A pair of local bar owners defended their establishments to city officials on Monday night, but in the end were told they need to clean up their acts to some degree or face possible liquor license revocation.
During Monday’s board of aldermen meeting at city hall, Bruce Carver of Caddyshack Grill and Pub and Karen Wideman of the Double Bull Bar were told by Mayor Ron Blum that their businesses will be monitored for the next six months to a year and if activities around their establishments do not improve, the board of aldermen could consider pulling their liquor licenses.
“My recommendation to the board is that we monitor the situation,” Blum said on Monday night. “If it continues as it is, we’ll bring it back to the board to discuss license revocation. ... We’ll monitor this for six months to a year. If progress is made, we’re glad to have you here. If not, we will take action.”
The situation came to light during the last board meeting in June when three local residents voiced their concerns about activity around the Double Bull Bar, 175 S. Main St. At that time, talk centered on a fight that took place outside the establishment earlier in June that led to a broken front window at Lewis Cafe, located next door to the Double Bull, and an injury to one of the bar’s bouncers.
The residents also complained about litter, drag racing and vehicles doing “burn-outs” on the streets and curbs.
The complaints prompted city officials to ask Police Chief Bill Hammack to produce police reports generated from calls to those two bars as well as from other similar businesses in the city that hold liquor licenses. Statistics were included in information provided to the aldermen for Monday’s meeting.
Hammack provided information on six establishments in St. Clair that possess liquor licenses — Double Bull, Caddyshack Grill & Pub, Gibby’s, Pizza Shack, Becky’s Depot and Jerrons.
Twenty-four reports originated from the Double Bull since February of 2010, 25 from Caddyshack since it opened in October 2010, one from Gibby’s (2011), one from Pizza Shack (2010), five from Becky’s Depot (2010-2011) and none from Jerrons.
The police reports range from dealing with fights and peace disturbances to individuals refusing to leave the establishments.
During the June 18 meeting, Hammack said that problems at local liquor-serving establishments are “pretty limited” to the Double Bull and Caddyshack.
Bar Owners Speak
On Monday, both Carver and Wideman addressed the board in defending their businesses. A pair of bouncers from the Double Bull also defended their place of employment.
“There has never been a fight inside my bar,” Carver said. “I feel like I’ve done the things I’ve needed to do. I’m an on-site owner. I’m there all the time.”
Caddyshack is located at 515 Hibbard St.
“I can only control what goes on inside,” he said. “Any fight has taken place outside. I can’t make them leave the sidewalk. So the only thing I can do is to call police to assist in having them removed.
“I didn’t know these calls would be held against me. ... I think the statistics are skewed. ...
“From now on, there will be a whole lot less calls coming from my establishment. I’ll take care of the situation myself without using the police. ...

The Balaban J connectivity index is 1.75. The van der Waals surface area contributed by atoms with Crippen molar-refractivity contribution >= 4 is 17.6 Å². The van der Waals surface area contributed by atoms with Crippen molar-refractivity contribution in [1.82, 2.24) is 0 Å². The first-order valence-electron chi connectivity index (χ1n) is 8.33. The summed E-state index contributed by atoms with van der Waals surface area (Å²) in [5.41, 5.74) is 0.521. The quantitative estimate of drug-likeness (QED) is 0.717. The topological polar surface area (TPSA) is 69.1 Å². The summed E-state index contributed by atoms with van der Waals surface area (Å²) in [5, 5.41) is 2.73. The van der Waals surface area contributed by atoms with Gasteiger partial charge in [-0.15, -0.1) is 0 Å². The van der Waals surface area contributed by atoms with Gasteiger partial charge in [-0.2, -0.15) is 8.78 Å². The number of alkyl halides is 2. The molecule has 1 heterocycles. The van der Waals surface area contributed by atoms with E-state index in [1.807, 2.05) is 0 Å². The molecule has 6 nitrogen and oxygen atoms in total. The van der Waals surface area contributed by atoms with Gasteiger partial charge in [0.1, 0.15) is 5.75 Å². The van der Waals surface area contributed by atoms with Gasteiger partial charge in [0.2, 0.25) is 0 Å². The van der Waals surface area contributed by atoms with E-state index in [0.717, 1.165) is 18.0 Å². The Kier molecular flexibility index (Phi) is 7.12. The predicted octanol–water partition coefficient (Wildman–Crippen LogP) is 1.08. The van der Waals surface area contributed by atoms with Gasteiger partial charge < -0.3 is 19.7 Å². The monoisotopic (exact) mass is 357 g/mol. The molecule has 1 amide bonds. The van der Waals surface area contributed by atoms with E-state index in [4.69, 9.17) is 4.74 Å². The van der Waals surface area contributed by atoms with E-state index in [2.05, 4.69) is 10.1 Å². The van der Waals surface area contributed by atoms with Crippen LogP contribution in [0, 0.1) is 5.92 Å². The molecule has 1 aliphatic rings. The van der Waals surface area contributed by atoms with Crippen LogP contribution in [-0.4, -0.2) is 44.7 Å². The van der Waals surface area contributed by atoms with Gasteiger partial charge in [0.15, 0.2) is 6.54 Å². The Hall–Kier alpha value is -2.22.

“I’m definitely here to defend my place.”
According to the statistics provided by Hammack to city officials, of the 25 police calls to Caddyshack since it opened in October 2010, nine were for fights in progress that resulted in 10 arrests. Others were for peace disturbances, property damage, vandalism, trespassing and other offenses.
Wideman defended her business by saying many of the problems in the area originate in the city parking lot across the street.
“There’s no lighting there,” she said. “It’s not safe.”
She also addressed the list of police reports.
“Many of those reports have nothing to do with us,” she said. “A lot of incidents are in the parking lot across the street. I can’t control that.”
The police reports showed that officers showed up to deal with six fights that resulted in 10 arrests. All but one of them took place in 2010.
There were also numerous assault reports that led to arrests or charges.
Hammack defended his department’s reports, and said they are not skewed.
“The city council heard complaints. I was asked to provide reports as comparisons. That’s exactly what I did.
“I provided documentation to the city council per their request. These reports were not made up.”
Both Carver and Wideman stated that they believe once patrons leave their business, they no longer are their responsibility.
Blum said he disagrees to some extent with that statement because the bars first serve those customers, including alcohol, and then those customers leave and situations sometimes arise. He then made his recommendation for the establishments to be monitored.
Carver suggested the bar owners, the mayor, the aldermen and Hammack schedule a meeting so “we can figure this all out.”
Ward 1 Alderman Zach Fuchs said the goal is not to pull liquor licenses.
“The goal is awareness,” he said. “The goal is to have a plan. The goal is to bring this to your attention and that something has to change.
“When we start having problems, we have a touch of responsibility to step it up.”
Hammack said the state has the authority to pull a liquor license because of problems, and also stated the board of aldermen has the same ability.